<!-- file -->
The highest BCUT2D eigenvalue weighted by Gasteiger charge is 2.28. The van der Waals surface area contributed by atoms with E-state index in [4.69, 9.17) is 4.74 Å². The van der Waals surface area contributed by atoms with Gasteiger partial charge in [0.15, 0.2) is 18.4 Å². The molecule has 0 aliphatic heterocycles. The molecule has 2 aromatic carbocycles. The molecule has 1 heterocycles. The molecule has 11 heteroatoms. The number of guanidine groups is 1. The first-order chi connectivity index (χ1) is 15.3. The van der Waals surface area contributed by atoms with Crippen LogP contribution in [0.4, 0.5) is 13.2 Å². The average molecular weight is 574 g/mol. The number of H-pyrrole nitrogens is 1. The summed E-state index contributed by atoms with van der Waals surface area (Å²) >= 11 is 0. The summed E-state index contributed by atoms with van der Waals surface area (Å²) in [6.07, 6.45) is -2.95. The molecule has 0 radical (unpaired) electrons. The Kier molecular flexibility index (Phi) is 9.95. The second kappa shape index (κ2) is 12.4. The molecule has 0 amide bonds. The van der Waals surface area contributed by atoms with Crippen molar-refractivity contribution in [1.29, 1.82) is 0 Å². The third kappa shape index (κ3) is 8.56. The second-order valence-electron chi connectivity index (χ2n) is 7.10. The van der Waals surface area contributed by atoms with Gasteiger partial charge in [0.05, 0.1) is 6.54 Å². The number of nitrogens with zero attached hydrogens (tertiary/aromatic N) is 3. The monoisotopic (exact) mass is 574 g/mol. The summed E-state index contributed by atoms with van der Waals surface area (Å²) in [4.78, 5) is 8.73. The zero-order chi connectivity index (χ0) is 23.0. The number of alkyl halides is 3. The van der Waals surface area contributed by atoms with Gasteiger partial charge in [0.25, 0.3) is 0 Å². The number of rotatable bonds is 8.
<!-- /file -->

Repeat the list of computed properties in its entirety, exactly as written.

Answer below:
The highest BCUT2D eigenvalue weighted by Gasteiger charge is 2.28. The van der Waals surface area contributed by atoms with E-state index in [4.69, 9.17) is 4.74 Å². The van der Waals surface area contributed by atoms with Gasteiger partial charge in [0.15, 0.2) is 18.4 Å². The molecule has 0 aliphatic heterocycles. The molecule has 2 aromatic carbocycles. The molecule has 1 heterocycles. The molecule has 11 heteroatoms. The number of guanidine groups is 1. The first-order chi connectivity index (χ1) is 15.3. The van der Waals surface area contributed by atoms with Crippen LogP contribution in [0.4, 0.5) is 13.2 Å². The average molecular weight is 574 g/mol. The number of H-pyrrole nitrogens is 1. The summed E-state index contributed by atoms with van der Waals surface area (Å²) >= 11 is 0. The summed E-state index contributed by atoms with van der Waals surface area (Å²) in [6.07, 6.45) is -2.95. The molecule has 0 radical (unpaired) electrons. The Kier molecular flexibility index (Phi) is 9.95. The second kappa shape index (κ2) is 12.4. The molecule has 0 amide bonds. The van der Waals surface area contributed by atoms with Crippen molar-refractivity contribution in [1.29, 1.82) is 0 Å². The third kappa shape index (κ3) is 8.56. The second-order valence-electron chi connectivity index (χ2n) is 7.10. The van der Waals surface area contributed by atoms with Gasteiger partial charge in [0.05, 0.1) is 6.54 Å². The number of nitrogens with zero attached hydrogens (tertiary/aromatic N) is 3. The monoisotopic (exact) mass is 574 g/mol. The summed E-state index contributed by atoms with van der Waals surface area (Å²) in [4.78, 5) is 8.73. The zero-order chi connectivity index (χ0) is 23.0. The number of alkyl halides is 3. The van der Waals surface area contributed by atoms with Gasteiger partial charge in [0.25, 0.3) is 0 Å². The number of rotatable bonds is 8.